- Alexander-Arnold is Liverpool’s primary source of creativity, which is rare for a full-back.
- His display against Leicester on Thursday showed how unique he is.
- A move into midfield would not suit a player who is thriving where he is.
It was supposed to be a tricky test for Liverpool. A trip to face second-placed Leicester is not straightforward at the best of times, let alone as the first game back after a mid-season trip to Qatar. Yet, inspired by the sensational Trent Alexander-Arnold, Liverpool made light work of Brendan Rodgers’ side on Thursday. They are now 13 points clear at the top of the Premier League table.
Alexander-Arnold himself described this as Liverpool’s best performance of the season. It is difficult to disagree. The Reds controlled the match from start to finish. They created numerous scoring opportunities and conceded few at the other end. A 4-0 victory did not flatter them in the slightest.
Most impressive of all was Alexander-Arnold’s display. The 21-year-old scored one goal, provided two assists, and delivered the corner from which Liverpool won a penalty. It was a superb showing from a player who is reinventing the right-back role before our very eyes.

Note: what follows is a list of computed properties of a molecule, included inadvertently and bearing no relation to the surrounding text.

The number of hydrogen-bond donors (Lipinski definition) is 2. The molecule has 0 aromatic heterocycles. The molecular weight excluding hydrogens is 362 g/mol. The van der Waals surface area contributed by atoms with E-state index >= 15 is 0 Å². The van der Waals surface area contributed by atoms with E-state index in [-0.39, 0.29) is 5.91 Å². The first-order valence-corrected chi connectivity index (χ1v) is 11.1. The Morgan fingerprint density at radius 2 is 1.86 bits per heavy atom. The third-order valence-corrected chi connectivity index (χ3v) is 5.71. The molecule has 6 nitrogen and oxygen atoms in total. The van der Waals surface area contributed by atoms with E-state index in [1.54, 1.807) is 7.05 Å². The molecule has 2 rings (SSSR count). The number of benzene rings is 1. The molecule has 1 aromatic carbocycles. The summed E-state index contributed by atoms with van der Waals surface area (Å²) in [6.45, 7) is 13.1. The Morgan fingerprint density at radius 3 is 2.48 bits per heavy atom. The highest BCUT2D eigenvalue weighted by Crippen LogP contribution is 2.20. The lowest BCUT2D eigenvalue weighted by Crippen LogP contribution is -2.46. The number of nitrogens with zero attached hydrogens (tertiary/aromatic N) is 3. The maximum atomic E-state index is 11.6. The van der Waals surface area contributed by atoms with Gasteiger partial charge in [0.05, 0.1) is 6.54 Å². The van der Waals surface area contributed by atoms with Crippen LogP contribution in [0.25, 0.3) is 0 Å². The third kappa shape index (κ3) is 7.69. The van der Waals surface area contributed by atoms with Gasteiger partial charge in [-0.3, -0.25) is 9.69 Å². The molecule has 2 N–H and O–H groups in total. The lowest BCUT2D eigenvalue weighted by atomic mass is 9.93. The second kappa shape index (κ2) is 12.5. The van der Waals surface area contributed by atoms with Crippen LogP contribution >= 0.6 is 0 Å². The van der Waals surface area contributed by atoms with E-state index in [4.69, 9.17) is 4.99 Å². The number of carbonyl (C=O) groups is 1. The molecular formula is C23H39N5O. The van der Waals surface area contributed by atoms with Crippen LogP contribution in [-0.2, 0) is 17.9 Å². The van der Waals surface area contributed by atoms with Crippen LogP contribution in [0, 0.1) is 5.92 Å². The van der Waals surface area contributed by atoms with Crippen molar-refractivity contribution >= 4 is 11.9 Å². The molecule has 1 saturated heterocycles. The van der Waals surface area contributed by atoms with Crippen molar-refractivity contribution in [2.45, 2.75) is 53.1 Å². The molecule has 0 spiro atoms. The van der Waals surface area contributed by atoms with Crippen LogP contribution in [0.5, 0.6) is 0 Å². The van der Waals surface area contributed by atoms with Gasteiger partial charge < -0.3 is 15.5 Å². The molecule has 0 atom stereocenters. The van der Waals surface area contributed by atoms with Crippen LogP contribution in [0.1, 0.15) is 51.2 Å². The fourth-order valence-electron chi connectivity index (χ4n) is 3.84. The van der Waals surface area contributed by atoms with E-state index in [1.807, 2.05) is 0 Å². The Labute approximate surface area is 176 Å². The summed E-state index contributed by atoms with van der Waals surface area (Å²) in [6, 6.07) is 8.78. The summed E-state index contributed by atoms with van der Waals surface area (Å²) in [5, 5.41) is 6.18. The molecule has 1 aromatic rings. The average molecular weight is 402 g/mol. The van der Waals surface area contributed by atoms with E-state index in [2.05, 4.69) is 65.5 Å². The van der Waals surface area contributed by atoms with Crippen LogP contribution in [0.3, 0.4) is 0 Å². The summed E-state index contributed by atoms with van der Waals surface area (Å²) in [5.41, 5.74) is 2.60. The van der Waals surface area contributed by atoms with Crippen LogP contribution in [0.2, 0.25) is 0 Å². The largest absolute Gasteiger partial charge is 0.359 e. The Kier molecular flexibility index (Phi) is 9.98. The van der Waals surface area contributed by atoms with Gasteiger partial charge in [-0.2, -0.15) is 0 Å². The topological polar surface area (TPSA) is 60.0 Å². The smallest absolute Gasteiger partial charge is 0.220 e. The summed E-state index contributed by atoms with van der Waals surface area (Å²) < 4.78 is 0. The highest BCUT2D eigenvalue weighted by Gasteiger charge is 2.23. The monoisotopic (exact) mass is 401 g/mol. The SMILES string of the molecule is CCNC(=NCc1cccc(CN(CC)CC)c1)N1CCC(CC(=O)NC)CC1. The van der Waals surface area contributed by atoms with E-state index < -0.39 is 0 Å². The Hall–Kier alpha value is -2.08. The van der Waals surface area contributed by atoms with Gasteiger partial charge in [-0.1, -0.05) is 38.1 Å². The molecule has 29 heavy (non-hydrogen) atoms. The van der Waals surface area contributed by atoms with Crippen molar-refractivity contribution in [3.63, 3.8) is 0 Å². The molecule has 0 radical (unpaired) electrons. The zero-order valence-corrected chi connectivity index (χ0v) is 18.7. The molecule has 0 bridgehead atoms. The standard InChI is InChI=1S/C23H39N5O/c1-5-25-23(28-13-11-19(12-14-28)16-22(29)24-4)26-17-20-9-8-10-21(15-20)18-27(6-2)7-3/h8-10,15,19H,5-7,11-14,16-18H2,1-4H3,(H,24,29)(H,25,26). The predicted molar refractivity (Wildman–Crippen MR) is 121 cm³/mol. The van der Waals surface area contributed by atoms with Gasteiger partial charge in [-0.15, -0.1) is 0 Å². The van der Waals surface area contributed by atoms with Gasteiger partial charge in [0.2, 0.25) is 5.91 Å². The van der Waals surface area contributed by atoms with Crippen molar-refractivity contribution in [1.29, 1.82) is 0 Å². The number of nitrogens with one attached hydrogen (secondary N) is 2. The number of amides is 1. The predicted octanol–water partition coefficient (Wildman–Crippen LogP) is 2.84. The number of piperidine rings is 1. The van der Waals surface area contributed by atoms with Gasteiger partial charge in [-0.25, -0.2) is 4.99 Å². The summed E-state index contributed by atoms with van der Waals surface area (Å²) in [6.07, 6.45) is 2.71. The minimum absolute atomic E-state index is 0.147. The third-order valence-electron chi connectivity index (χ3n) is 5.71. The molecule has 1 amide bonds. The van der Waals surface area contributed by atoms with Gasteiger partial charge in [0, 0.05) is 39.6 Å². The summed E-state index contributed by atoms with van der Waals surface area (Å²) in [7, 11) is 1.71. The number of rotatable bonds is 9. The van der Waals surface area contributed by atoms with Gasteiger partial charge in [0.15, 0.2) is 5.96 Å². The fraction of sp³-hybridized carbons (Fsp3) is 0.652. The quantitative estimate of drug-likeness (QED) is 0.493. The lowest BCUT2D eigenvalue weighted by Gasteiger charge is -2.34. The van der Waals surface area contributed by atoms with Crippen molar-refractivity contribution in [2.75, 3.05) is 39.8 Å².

The evolution of the right-back role
There was once a time when right-back was the most unfashionable position on the pitch. Jamie Carragher memorably mocked his Sky Sports colleague by declaring that “no one wants to grow up and be a Gary Neville,” but there was logic behind the jibe. In years gone by, right-backs tended to be converted wingers or center-halves – including Neville himself.
That began to change in the 1990s, when full-backs increasingly took on greater attacking responsibilities. Forward-thinking right-backs had existed before then, from Djalma Santos and Carlos Alberto to Wim Suurbier and Manfred Kaltz, but it was the final decade of the last century that brought about widespread change.
Attacking right-backs has become commonplace since then. Cafu’s…